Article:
The Great Guimaras Ultrasound Gaffe Conclusion

ultrasound

In my previous post, “The Great Guimaras Ultrasound Gaffe,” I was scheduled for an ultrasound this past Saturday at 3:30 pm. Here’s the conclusion to that story in which my limited patience was pushed to the utmost limits. After living in the Philippines for over five years, I have become more patient in some situations but when the doctor from Iloilo City that was scheduled to do my ultrasound at the Centri Clinical Laboratory  blew me off, I hit the roof.

 

The ultrasound room at the healthcare clinic

 

I don’t remember a time when I’ve been more irritated in over five years of living in the Philippines. As the doctor at the Provincial Hospital in Guimaras had suggested a follow-up ultrasound after diagnosing me with a fatty liver, I wanted to make sure I had that test done as soon as the physician had recommended.

So when the receptionist at the lab had rescheduled my ultrasound for Saturday at 3:30 pm, I was utterly happy to get it done and learn if losing 13 pounds, exercising regularly and eating healthier had done the trick, since Fatty Liver Disease, FLD, is completely reversible.

My wife received a text shortly after 2 pm on Saturday that the doctor from Iloilo was on her way to Guimaras to do the ultrasound. After my nephew Sharwin sent a text message to our local trike driver, NoNo, to meet us at our gate, my asawa and I hurried over to our entrance where our tricycle driver had just pulled up.

We raced across town to the Centri Lab where the receptionist spoke to my wife in the local Ilonggo language. The resulting translation floored me: The doctor had already stopped at the clinic and was on her way to two other clinics on our island province. She then would proceed to the local Provincial Hospital. She did not wait even though we had received the text message from the receptionist to come over, an hour earlier than scheduled, for my ultrasound, and had arrived within 15 minutes of said message.

I was livid!

The receptionist, head down, furiously sent off a flurry of text messages to the inconsiderate doctor. She reported to my anxious asawa that she had no idea when the doctor would return to the clinic.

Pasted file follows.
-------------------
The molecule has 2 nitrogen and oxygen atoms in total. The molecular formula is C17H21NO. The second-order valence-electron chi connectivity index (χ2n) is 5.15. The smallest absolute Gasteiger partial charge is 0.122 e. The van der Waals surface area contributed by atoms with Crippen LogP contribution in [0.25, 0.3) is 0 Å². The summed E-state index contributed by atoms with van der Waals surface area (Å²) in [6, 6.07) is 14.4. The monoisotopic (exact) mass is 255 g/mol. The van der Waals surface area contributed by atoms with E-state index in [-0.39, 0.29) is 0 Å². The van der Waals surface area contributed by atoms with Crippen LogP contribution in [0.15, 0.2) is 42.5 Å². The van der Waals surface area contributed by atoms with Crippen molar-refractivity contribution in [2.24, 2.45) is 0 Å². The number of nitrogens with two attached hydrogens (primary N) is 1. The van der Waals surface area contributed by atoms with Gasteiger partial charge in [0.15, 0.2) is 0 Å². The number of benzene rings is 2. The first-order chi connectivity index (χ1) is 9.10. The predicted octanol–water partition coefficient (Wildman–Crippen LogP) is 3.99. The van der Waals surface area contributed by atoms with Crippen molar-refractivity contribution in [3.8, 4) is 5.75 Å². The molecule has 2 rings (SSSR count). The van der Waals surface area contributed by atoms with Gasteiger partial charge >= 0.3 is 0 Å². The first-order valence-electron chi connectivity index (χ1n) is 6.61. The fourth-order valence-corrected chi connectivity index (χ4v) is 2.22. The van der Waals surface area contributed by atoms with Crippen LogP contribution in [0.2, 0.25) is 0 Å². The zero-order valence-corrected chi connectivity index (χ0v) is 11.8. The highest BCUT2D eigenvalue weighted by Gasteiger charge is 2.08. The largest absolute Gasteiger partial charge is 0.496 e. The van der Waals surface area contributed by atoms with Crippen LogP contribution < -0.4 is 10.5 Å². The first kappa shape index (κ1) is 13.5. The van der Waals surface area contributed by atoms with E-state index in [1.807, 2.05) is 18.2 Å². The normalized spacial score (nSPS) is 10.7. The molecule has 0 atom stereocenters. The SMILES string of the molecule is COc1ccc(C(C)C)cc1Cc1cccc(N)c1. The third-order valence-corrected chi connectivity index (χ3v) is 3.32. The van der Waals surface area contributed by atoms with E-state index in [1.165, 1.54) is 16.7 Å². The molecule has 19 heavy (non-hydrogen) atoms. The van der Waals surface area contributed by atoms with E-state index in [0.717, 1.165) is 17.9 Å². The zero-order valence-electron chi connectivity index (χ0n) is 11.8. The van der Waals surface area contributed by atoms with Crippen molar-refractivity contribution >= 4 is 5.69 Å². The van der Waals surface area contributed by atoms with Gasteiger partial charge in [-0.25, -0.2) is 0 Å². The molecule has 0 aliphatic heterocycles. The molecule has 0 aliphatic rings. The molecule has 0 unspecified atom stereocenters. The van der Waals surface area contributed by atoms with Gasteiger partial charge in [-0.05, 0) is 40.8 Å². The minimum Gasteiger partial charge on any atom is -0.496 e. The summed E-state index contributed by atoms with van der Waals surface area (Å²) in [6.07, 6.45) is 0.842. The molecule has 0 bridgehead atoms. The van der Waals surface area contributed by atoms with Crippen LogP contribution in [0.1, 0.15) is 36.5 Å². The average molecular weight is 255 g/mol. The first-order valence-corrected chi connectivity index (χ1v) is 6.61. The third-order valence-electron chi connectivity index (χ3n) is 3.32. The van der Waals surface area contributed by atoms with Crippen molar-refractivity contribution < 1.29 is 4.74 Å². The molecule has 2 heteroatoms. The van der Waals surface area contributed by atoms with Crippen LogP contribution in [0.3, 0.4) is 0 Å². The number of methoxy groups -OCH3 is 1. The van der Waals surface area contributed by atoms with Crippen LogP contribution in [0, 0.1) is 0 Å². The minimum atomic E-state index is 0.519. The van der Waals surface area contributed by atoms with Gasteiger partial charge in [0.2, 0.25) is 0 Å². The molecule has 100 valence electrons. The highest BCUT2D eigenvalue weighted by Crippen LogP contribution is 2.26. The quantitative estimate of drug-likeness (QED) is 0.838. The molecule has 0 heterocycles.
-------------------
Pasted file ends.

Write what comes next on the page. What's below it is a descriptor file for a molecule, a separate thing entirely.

lab service Centri Clinical Lab Guimaras

 

I fumed. I waited. After 30 minutes, still furious, I walked outside. Our driver NoNo spied me across the street, wheeled his trike over, and asked: “Is it OK?”

“No, it is NOT, OK,” I replied and advised him I did not have any idea when we might be done. He took off, probably glad to escape the angry kano.

The receptionist had already fled the scene when I returned but another doctor, that my wife had spoken to on a previous occasion, was talking to my asawa. The physician informed my spouse that the doctor would probably not return until the evening because of all the patients she had to see at the local hospital.

waiting for an ultrasound at Centri Clinical Lab Guimaras

 

That was it for me. I left and made my way down the path to the front entrance.

I do not expect to be regarded as a “king” in the Philippines though I am aware I am often given special consideration from the locals without even asking. I only expect to be treated as anyone else. That’s all I ask. Of course, I realize a doctor is pressed for time, no matter what country they may reside in.  But for the receptionist to text message my wife that the physician was on her way and after arriving within 15 minutes of the message without the doctor having the courtesy to wait or make an attempt to come back, is disrespectful and unprofessional, in my opinion.

My wife and I took off on foot for the 30-minute walk home and as we passed the local provincial hospital in Guimaras, where the doctor was supposed to have so many patients, I went in to find the doctor. A nurse on duty and familiar with the ultrasound department (the hospital has an ultrasound machine but it is too old to be of any use, I am informed by the nurse) advises me that there is no doctor on duty. 

I thanked her and left. My asawa had gone ahead home. We will now go to Iloilo to have my ultrasound done. At least I know the physicians there are professional and can get the job done for me in a timely fashion. But the Centri Clinical Laboratory in Guimaras? We won’t be returning. Ever. And I’m sure the receptionist there is very happy about that. And frankly, so am I.

Author: The Kano